My name is *edited* and I am applying for acceptance into the nursing program. I was born in Trinidad and Tobago and came to the United States when I was seven years old. Since I was a child, I have taken pride in saying, “I’m going to be a nurse.” For me, it is more than a profession. It is an opportunity to show my integrity and compassion towards others through medical service. It will gauge my ideals as an individual and the responsibilities bestowed on me.
I have always been fascinated with the medical field. While volunteering at the hospital, I was fortunate enough to have met healthcare professionals who inspired me to pursue my passion in nursing. The reason for this is my innate desire to help and care for sick people. I realized this when my grandfather fell ill and eventually passed away. I helped take care of him and saw how the nurses did their best to make him comfortable and cheerful although in pain. I saw how dedicated and attentive the nurses were to their patients and appreciate the importance of their role in the healing process. I would love to make a difference and be part of that, thus, I hope that one day I will have the same diligence and skill that they possess.
I like the idea of having security of tenure in an occupation that I am fervent about. Even in times of uncertainty, nurses will always be in demand. Nurses are also an integral part of the healthcare system considering the aging population and the lack of nurses in the field. As the aging population increases, the requirement for registered nurses also increases (BLS). Money is not my sole motivation for work as I appreciate talking to patients, learning about them, and encouraging them to wellness.
Because of my love for the medical field, I have decided to focus on nursing as a profession and get back to my true passion. I plan on becoming a registered nurse and eventually, a nurse practitioner with a focus in pediatrics. In addition, the nursing profession offers many opportunities for career advancement. I recognize that in this profession, many nurses advance to management positions, thus, I see myself working as a unit leader, who leads and manages the shifts on a particular unit or floor (BLS). After years of becoming a unit floor nurse, then I can also advance to management positions as I also dream of handling leadership within organizations (Sloane).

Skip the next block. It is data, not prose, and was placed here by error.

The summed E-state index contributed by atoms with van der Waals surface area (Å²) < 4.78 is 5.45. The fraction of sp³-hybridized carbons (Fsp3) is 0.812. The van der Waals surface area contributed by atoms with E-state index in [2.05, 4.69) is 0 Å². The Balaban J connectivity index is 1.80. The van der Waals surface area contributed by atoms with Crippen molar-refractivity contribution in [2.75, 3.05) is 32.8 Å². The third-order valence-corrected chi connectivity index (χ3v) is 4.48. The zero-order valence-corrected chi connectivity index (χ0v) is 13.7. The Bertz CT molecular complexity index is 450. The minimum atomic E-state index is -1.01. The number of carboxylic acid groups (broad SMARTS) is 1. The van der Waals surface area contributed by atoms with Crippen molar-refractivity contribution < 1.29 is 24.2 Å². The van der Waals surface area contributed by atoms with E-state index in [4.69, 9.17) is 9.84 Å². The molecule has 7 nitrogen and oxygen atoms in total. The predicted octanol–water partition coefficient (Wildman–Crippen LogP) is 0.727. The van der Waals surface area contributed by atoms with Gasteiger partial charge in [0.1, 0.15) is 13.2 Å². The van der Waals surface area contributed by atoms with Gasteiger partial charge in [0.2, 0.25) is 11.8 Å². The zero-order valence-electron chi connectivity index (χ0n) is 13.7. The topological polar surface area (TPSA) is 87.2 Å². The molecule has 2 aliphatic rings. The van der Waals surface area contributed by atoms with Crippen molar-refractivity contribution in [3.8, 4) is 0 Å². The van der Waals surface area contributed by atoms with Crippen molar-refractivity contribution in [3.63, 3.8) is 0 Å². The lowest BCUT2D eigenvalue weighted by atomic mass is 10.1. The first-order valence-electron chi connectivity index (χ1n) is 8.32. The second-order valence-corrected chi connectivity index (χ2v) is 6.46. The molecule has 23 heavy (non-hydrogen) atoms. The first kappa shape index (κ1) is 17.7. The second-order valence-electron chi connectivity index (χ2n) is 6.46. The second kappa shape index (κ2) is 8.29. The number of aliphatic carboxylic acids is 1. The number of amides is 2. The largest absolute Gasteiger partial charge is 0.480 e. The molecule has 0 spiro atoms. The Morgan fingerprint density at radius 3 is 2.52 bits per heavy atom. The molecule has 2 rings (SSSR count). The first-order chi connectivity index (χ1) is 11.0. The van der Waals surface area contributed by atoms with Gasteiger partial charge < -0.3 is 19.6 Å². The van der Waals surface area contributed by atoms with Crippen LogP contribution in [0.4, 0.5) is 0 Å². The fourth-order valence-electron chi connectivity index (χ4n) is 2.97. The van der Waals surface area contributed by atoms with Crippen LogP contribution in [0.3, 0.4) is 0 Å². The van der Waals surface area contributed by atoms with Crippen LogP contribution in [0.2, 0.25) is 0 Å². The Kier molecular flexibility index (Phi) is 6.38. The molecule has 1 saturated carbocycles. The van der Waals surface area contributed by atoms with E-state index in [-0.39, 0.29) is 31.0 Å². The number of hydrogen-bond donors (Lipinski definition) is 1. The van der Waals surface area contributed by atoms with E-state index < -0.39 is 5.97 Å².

In preparation for my plans, I have already completed a Bachelor’s Degree in Biology back in 2009. In college, I have always had a fulltime job to support myself as I also joined clubs and teams such as the Science Club, the Step team, and the Dance team. During my college days, I used to volunteer at Brookdale hospital where I shadowed doctors and nurses in the ER as I learned the everyday routine of patient care. From my last year in college up to 2012, I worked at a laboratory as a home care coordinator, which involved coordinating blood draw schedules for the elderly. Currently, I am a reporting analyst at Emblem Health.
Being knowledgeable about the human body and treating ailments interests me so much. Definitely, I want to be able to help people get well, but the technical aspects of becoming a nurse have always fascinated me (Benefits of Nursing Careers). Whenever I see nursing professionals, I cannot help but be in awe for the service and dedication they have for their careers and patients, and thus, my desire to become of service continues to burn inside me. It is just so amazing how a nurse can touch the life of the patient in more ways than one.
“Benefits of Nursing Careers.” N.d. Web. 18 February 2014. <http://www.nursecareertips.com/benefits-of-nursing-careers.html>.
Bureau of Labor Statistics [BLS]. “Registered Nurses.” N.d. Web. 18 February 2014. <http://www.bls.gov/ooh/healthcare/registered-nurses.htm#tab-2>.
Sloane, Harper. “10 Reasons Why I Became a Nurse.” N.d. Web. 18 February 2014. <http://news.yahoo.com/10-reasons-why-became-rn-180300434.html>.